Also, we are engaged intensely on development of less water-intensive, stress-tolerant varieties of crops that can contribute in the efficient use of water in agriculture. Energy objectives and growing industrial water requirements are also being considered in an integrated manner within national planning.
Yet, we confront challenges in the face of increasing population, unplanned and rapid urbanization, pollution, excessive use of water, over-extraction of groundwater and like. Moreover, water-related disasters are exacerbated by climate change. During the four months of rainy season or Monsoon, Bangladesh which is criss-crossed by 400 rivers of which 57 are transnational has too much water as we carry 90% of it from upstream catchments beyond border. Conversely, during dry season, when there is almost no rainfall, drought-like situation prevails across the country. So, as against the myth that ‘Bangladesh floats on water’, there is clearly spatial and seasonal divergence of water availability.
Management of water resources, therefore, is also a governance challenge for us. We have success in developing water user cooperatives at the grassroots. At the same time, we are also considering scaling up traditional knowledge and practices, especially the community-based ones. These have proved successful in judicious management of limited groundwater resources.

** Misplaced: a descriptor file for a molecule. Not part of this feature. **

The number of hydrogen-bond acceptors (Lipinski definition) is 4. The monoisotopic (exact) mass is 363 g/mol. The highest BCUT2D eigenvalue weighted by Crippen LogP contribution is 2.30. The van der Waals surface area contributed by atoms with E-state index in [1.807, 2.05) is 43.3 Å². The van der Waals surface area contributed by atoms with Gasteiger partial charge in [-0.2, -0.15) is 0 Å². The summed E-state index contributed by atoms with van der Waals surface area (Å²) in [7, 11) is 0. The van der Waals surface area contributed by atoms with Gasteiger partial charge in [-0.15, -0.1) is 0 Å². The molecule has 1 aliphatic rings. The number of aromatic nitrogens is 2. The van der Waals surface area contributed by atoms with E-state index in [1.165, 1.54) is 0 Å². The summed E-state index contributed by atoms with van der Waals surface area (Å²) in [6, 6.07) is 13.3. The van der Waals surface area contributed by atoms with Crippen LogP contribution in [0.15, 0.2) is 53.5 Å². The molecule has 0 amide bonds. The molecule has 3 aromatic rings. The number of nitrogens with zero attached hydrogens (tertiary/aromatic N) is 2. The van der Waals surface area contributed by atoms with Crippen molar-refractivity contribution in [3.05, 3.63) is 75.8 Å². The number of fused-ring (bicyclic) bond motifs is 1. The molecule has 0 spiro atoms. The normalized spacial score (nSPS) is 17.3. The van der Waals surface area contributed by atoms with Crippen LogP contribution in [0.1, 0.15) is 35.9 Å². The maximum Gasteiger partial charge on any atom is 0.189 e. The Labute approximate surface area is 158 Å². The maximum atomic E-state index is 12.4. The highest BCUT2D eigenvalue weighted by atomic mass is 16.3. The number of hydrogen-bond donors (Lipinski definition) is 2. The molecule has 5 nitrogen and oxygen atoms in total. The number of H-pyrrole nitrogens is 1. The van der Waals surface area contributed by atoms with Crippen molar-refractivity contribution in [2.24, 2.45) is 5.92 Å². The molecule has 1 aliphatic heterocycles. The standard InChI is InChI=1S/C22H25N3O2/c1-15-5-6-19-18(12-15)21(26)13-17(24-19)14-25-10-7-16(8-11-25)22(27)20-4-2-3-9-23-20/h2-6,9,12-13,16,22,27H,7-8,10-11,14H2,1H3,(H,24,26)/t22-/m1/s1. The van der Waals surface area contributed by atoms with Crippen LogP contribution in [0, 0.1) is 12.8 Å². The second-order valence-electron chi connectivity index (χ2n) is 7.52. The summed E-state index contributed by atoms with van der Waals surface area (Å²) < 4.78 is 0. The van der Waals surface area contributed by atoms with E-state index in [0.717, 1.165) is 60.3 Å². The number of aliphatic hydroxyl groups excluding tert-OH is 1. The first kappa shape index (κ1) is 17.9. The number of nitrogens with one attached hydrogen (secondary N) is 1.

The other challenge lies in managing trans-boundary river waters and we have 57 of them and they are our life-blood. While sharing of trans-boundary river water are complex, almost two decades ago, Bangladesh succeeded to enter into a long-term sharing arrangement with India on the Ganges waters. We are engaged with India and also with Bhutan, Nepal and China in securing long-term trans-boundary cooperation in river basin management as a win-win proposition.